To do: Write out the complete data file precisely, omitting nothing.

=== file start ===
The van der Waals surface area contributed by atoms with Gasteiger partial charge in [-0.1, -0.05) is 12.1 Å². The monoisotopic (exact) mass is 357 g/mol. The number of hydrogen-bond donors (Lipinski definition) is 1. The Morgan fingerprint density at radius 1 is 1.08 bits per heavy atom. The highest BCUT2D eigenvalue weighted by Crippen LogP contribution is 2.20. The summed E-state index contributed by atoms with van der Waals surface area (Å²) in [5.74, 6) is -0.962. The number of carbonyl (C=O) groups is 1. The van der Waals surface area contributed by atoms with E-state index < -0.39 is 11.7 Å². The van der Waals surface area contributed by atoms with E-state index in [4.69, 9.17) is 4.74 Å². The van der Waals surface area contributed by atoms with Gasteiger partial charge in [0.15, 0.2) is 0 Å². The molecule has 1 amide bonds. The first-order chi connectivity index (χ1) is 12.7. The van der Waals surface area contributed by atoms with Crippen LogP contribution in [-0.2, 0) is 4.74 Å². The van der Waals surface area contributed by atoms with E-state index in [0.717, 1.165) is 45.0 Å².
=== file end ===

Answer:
The van der Waals surface area contributed by atoms with Gasteiger partial charge in [-0.1, -0.05) is 12.1 Å². The monoisotopic (exact) mass is 357 g/mol. The number of hydrogen-bond donors (Lipinski definition) is 1. The Morgan fingerprint density at radius 1 is 1.08 bits per heavy atom. The highest BCUT2D eigenvalue weighted by Crippen LogP contribution is 2.20. The summed E-state index contributed by atoms with van der Waals surface area (Å²) in [5.74, 6) is -0.962. The number of carbonyl (C=O) groups is 1. The van der Waals surface area contributed by atoms with E-state index < -0.39 is 11.7 Å². The van der Waals surface area contributed by atoms with E-state index in [4.69, 9.17) is 4.74 Å². The van der Waals surface area contributed by atoms with Gasteiger partial charge in [0.15, 0.2) is 0 Å². The molecule has 1 amide bonds. The first-order chi connectivity index (χ1) is 12.7. The van der Waals surface area contributed by atoms with Crippen LogP contribution in [-0.2, 0) is 4.74 Å². The van der Waals surface area contributed by atoms with E-state index in [0.717, 1.165) is 45.0 Å².